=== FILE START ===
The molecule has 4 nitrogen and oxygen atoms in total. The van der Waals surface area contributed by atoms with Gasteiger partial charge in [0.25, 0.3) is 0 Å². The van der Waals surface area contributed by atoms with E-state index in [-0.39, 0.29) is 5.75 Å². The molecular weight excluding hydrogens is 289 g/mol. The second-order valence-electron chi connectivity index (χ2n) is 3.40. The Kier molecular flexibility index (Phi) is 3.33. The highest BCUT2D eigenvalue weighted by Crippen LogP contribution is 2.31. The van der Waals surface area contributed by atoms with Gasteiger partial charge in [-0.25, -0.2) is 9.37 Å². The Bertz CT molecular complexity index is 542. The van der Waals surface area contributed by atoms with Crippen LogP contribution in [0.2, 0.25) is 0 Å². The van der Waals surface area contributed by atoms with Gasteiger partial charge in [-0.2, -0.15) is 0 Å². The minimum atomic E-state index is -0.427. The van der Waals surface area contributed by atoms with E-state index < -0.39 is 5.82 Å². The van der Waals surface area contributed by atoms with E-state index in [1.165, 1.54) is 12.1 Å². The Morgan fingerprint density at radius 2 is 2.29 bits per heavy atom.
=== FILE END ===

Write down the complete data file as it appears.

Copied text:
The molecule has 4 nitrogen and oxygen atoms in total. The van der Waals surface area contributed by atoms with Gasteiger partial charge in [0.25, 0.3) is 0 Å². The van der Waals surface area contributed by atoms with E-state index in [-0.39, 0.29) is 5.75 Å². The molecular weight excluding hydrogens is 289 g/mol. The second-order valence-electron chi connectivity index (χ2n) is 3.40. The Kier molecular flexibility index (Phi) is 3.33. The highest BCUT2D eigenvalue weighted by Crippen LogP contribution is 2.31. The van der Waals surface area contributed by atoms with Gasteiger partial charge in [-0.25, -0.2) is 9.37 Å². The Bertz CT molecular complexity index is 542. The van der Waals surface area contributed by atoms with Crippen LogP contribution in [0.2, 0.25) is 0 Å². The van der Waals surface area contributed by atoms with Gasteiger partial charge in [-0.2, -0.15) is 0 Å². The minimum atomic E-state index is -0.427. The van der Waals surface area contributed by atoms with E-state index < -0.39 is 5.82 Å². The van der Waals surface area contributed by atoms with E-state index in [1.165, 1.54) is 12.1 Å². The Morgan fingerprint density at radius 2 is 2.29 bits per heavy atom.